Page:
"Ah, this is freedom," I thought, as we headed the
car east on Highway 72 into hazy blue skies blended with milky
gray clouds. I pressed back on a button overhead and the moon
roof slid open like a trap door. The whole car lit up inside
as a hot orange sun warmed the right side of my face. In summer,
that extra solar energy might have been almost intolerable. But
now it felt good. In the coolish air and shorter days of mid-autumn,
the sun's rays felt distinctly invigorating, even therapeutic.
It was great just to be cruising in short sleeves with all the
windows down for perhaps one last time this year. Breathe in
that air and hold it. It's not going to last.
that is the true magic of Indian Summer. The knowing that any
day with temperatures in the 70's and warm, dry breezes could
be the last of its kind for six months or more. We get lots of
these days in late spring and early summer. But then we are at
the beginning of the season. It's sort of like opening a new
box of cookies. No need to be careful about savoring them. There
are so many more to come. It's when you get down to the last
few of anything and there are no more at hand that you start
to get careful about getting the most value from the ones that
There are other aspects to the fall season that help to magnify
the enjoyment of those Indian Summer days. Looking down the highway,
the scenery is dotted with pockets of yellow and red woven into
the tans and browns of cornfields being harvested. Fall foliage
lights the landscape and makes it a special treat. The greens
of summer are pleasing to the eye, but you soon get lulled into
the sense of everything being green so that nothing in particular
stands out. The autumn leaves are not so easily ignored by the
senses. Every tree is a different shade. Many of their leaves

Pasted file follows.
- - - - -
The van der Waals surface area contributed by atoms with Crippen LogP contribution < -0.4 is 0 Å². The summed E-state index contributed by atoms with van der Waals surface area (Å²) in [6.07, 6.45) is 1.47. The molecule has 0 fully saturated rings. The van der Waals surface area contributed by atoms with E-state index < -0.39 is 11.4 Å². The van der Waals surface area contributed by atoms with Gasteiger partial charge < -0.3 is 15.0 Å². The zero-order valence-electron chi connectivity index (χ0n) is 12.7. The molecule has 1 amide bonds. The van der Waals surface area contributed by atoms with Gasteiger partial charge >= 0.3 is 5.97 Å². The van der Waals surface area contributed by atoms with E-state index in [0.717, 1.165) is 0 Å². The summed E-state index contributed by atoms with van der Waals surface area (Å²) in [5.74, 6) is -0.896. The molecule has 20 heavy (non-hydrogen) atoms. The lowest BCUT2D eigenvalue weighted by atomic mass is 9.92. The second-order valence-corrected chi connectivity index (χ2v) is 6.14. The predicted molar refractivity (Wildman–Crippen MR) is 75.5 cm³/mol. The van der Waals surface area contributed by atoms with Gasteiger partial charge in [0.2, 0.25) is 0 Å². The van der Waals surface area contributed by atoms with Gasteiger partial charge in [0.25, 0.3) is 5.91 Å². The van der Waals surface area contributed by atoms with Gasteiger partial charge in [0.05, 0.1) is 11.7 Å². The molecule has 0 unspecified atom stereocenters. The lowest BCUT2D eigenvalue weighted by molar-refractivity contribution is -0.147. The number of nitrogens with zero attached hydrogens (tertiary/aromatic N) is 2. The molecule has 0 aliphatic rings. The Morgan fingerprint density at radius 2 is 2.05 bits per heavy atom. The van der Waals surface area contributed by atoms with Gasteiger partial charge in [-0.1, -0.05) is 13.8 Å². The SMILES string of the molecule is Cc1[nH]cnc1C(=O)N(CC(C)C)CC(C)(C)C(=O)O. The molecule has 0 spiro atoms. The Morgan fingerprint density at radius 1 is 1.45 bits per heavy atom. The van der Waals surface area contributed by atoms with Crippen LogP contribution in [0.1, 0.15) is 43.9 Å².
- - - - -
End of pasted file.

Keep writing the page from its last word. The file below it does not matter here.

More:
are scattered on the lawns, still a golden yellow. The older
ones have turned brown, but they are piled high at the curbs
waiting to be vacuumed by the city trucks or burned to add to
the smoky haze and sharp aroma of the fall air.
For me, the term Indian Summer was defined by a story that
my dad used to share with us kids each year. It was a picture
story called Injun Summer by John McCutcheon that ran
in the Chicago Tribune magazine. There were two scenes. The top
one showed an older man and a young boy looking at fields of
harvested corn. The spent corn stalks were tied at the tops in
bundles to make rows of corn shocks in the barren fields. As
the man wove his story about how the Indians used to inhabit
that land and dance around their teepees in the moonlight, the
scene switched to another picture, where the boy could see the
corn shocks becoming teepees and the Indians reappearing as ghosts
in the smoky atmosphere. Our family would later go for rides
in the country, and with every plume of smoke sighted in the
distance, one of us would say "there's another Indian campfire."
Indian Summer may well be historically related to Native American
culture. That time of the year, just before the snows of winter,
was prime hunting season. The warm weather encouraged animals
to be out foraging for food, and the haziness in the atmosphere